Film Friday: ‘Pink Panther 2’ & ‘Coraline’

by W. Andrew Powell

The Pink Panther 2

Steve Martin in The Pink Panther 2

Even if you liked Steve Martin in the Pink Panther remake, can he make the role more interesting the second time around? This week in theatres, Martin returns as Inspector Clouseau in The Pink Panther 2. Also debuting this week, Neil Gaiman‘s Coraline makes its 3D debut, the self-help book He’s Just Not That Into You gets a fictional reimagining, and lastly, the terrible tale of the Montreal Massacre is told in Polytechnique.

The Pink Panther 2
From the director of Agent Cody Banks, Agent Cody Banks 2, and One Night at McCool’s comes the sequel that should never have been made.

Steve Martin stars, once again, as the ever-bumbling Inspector Clouseau, who is sent away on a “vacation” in France just as the Pink Panther diamond is stolen for a second time. Leading a team of equally inept experts, Clouseau must track down the master criminal before he makes off with more treasures.

Although Martin is an unmistakable comedic talent, even when he’s slumming it in films like this, it seems like he has really reached a new low. Even in some of his worst film choices, like Cheaper by the Dozen, there was a feeling that Martin still had a lot of great work ahead of him.

After Cheaper by the Dozen 2 and the first Pink Panther, it’s getting a bit hard to believe he’s not stuck in a smoking, burning wreck of a career nose-dive.

Katey Rich of Cinema Blend sums it up best when she called Pink Panther 2 a “dull and obvious comedy that either squanders the talent of its cast or leaves them to founder within the scrambled and episodic screenplay.”

In all the world there are few writers who I admire more than Neil Gaiman (aside from Terry Pratchett). Gaiman’s stories are consistently intense, moving, and all-together spellbinding in a world of what I can only call mostly mundane.

In this stop-motion animated feature, which is based on Gaiman’s Hugo and Nebula award-winning novella, Dakota Fanning voices the part of Coraline, a young girl looking for adventure in what she considers her otherwise dull life. When she discovers a special door, which opens into a parallel world where life is exciting, Coraline may have bitten off more than she can chew.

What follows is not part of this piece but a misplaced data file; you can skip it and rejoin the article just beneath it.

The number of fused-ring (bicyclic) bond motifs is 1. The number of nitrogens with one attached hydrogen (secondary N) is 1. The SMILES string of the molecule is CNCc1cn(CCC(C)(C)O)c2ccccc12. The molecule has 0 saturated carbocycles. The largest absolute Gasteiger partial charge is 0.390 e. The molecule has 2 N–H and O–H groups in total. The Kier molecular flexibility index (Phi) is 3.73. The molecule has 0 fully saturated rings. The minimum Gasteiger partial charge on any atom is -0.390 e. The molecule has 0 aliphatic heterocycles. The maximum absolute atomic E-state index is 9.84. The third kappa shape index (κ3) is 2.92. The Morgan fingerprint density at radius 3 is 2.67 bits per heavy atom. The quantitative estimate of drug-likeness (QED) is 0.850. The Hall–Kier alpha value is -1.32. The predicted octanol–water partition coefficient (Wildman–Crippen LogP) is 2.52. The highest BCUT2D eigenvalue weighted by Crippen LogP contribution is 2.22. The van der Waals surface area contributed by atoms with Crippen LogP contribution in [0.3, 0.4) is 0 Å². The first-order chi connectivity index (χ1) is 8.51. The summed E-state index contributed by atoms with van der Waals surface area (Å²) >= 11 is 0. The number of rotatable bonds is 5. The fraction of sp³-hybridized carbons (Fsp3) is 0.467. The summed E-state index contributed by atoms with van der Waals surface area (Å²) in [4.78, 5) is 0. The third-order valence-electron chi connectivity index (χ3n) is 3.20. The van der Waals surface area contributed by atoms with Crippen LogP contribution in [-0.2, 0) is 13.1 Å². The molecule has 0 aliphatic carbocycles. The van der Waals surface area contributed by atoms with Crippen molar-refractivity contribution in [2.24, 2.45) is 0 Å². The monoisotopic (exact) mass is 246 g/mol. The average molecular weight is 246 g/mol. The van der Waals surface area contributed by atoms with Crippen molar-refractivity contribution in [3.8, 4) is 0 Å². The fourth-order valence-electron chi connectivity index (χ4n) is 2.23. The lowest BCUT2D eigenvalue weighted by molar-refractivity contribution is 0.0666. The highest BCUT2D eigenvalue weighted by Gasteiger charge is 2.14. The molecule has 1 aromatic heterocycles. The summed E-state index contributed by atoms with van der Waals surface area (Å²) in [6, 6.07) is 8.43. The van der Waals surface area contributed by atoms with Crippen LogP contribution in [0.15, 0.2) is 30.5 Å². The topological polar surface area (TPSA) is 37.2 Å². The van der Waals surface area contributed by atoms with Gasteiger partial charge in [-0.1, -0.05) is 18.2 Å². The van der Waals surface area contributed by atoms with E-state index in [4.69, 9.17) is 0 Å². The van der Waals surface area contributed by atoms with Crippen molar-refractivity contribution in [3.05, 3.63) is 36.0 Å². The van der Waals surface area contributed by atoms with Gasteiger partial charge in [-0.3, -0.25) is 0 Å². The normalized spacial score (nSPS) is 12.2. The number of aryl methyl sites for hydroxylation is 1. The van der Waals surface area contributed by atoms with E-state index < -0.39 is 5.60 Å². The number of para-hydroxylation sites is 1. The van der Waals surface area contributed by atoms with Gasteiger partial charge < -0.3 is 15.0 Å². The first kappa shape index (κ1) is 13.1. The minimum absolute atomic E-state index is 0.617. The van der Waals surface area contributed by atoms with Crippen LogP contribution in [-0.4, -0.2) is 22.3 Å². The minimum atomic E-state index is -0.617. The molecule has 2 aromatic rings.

Directed by Henry Selick, who also brought The Nightmare Before Christmas to the big screen, this is easily my big pick for the week.

Critics are giving Coraline top marks for style, story, and charm. “Eerily inhabiting the netherworld where a young girl’s wildest dreams become her cruelest nightmares, Coraline is a dark delight,” wrote Justin Chang of Variety.

He’s Just Not That Into You
You can hardly make this kind of thing up, but since when does a self-help book make for a good movie?

With it’s catchy, although overly long title, He’s Just Not That Into You is based on Greg Behrendt and Liz Tuccillo’s book of the same name, which promises “The No-Excuses Truth to Understanding Guys.” Including a definite all-star cast, the film peers into the lives of twenty- and thirty-something women trying to figure out the men in their lives.

Starring Jennifer Aniston, Ben Affleck, Drew Barrymore, Scarlett Johansson, Jennifer Connelly, and Justin Long, the film is a definite girly-flick, which could be a hard sell for anyone but the ladies.

“There’s not much here for men,” wrote Kirk Honeycutt of the Hollywood Reporter, “or for that matter, women who understand that the complexity of human relationships doesn’t reduce to catchphrases.”

Mike Goodridge of Screen International was a bit more positive, calling the film, “an intermittently engaging ensemble which outstays its welcome but contains some peppy performances and amusing observations.”

Finally, I wanted to mention one Canadian release this week, which may be a bit hard to find, but deserves a note.

Director Denis Villeneuve brings the challenging film Polytechnique to select screens this week, telling the horrific story of the 1989 Montreal Massacre in which a young man killed 14 women on the campus of Montreal’s Polytechnique.

The topic is a tough one, and some critics are calling the film needlessly sensational for a topic that deserves respect, but there is no true consensus yet.

Coming next week, February 13:
Confessions Of A Shopaholic
Friday The 13th
The International

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